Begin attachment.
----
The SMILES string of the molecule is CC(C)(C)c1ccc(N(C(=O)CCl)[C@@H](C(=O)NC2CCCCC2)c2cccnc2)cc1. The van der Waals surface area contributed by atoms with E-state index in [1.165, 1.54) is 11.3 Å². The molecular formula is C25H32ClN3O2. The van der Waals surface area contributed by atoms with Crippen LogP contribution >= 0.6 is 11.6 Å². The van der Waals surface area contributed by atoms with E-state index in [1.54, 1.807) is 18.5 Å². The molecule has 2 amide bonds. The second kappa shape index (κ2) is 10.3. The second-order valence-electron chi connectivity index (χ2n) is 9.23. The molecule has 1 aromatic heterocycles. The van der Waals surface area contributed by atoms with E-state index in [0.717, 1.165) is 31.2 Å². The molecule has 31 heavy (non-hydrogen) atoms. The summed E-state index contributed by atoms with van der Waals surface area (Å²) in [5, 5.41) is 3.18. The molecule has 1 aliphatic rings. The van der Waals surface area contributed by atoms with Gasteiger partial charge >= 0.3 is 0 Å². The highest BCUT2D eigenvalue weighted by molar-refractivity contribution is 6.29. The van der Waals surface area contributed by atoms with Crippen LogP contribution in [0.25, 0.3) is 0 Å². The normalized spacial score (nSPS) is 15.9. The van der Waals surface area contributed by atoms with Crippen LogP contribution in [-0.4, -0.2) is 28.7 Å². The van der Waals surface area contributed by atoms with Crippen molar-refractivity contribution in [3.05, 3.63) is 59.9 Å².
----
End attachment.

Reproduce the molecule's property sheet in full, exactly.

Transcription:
The SMILES string of the molecule is CC(C)(C)c1ccc(N(C(=O)CCl)[C@@H](C(=O)NC2CCCCC2)c2cccnc2)cc1. The van der Waals surface area contributed by atoms with E-state index in [1.165, 1.54) is 11.3 Å². The molecular formula is C25H32ClN3O2. The van der Waals surface area contributed by atoms with Crippen LogP contribution >= 0.6 is 11.6 Å². The van der Waals surface area contributed by atoms with E-state index in [1.54, 1.807) is 18.5 Å². The molecule has 2 amide bonds. The second kappa shape index (κ2) is 10.3. The second-order valence-electron chi connectivity index (χ2n) is 9.23. The molecule has 1 aromatic heterocycles. The van der Waals surface area contributed by atoms with E-state index in [0.717, 1.165) is 31.2 Å². The molecule has 31 heavy (non-hydrogen) atoms. The summed E-state index contributed by atoms with van der Waals surface area (Å²) in [5, 5.41) is 3.18. The molecule has 1 aliphatic rings. The van der Waals surface area contributed by atoms with Gasteiger partial charge >= 0.3 is 0 Å². The highest BCUT2D eigenvalue weighted by molar-refractivity contribution is 6.29. The van der Waals surface area contributed by atoms with Crippen LogP contribution in [0.25, 0.3) is 0 Å². The normalized spacial score (nSPS) is 15.9. The van der Waals surface area contributed by atoms with Crippen LogP contribution in [-0.4, -0.2) is 28.7 Å². The van der Waals surface area contributed by atoms with Crippen molar-refractivity contribution in [3.05, 3.63) is 59.9 Å².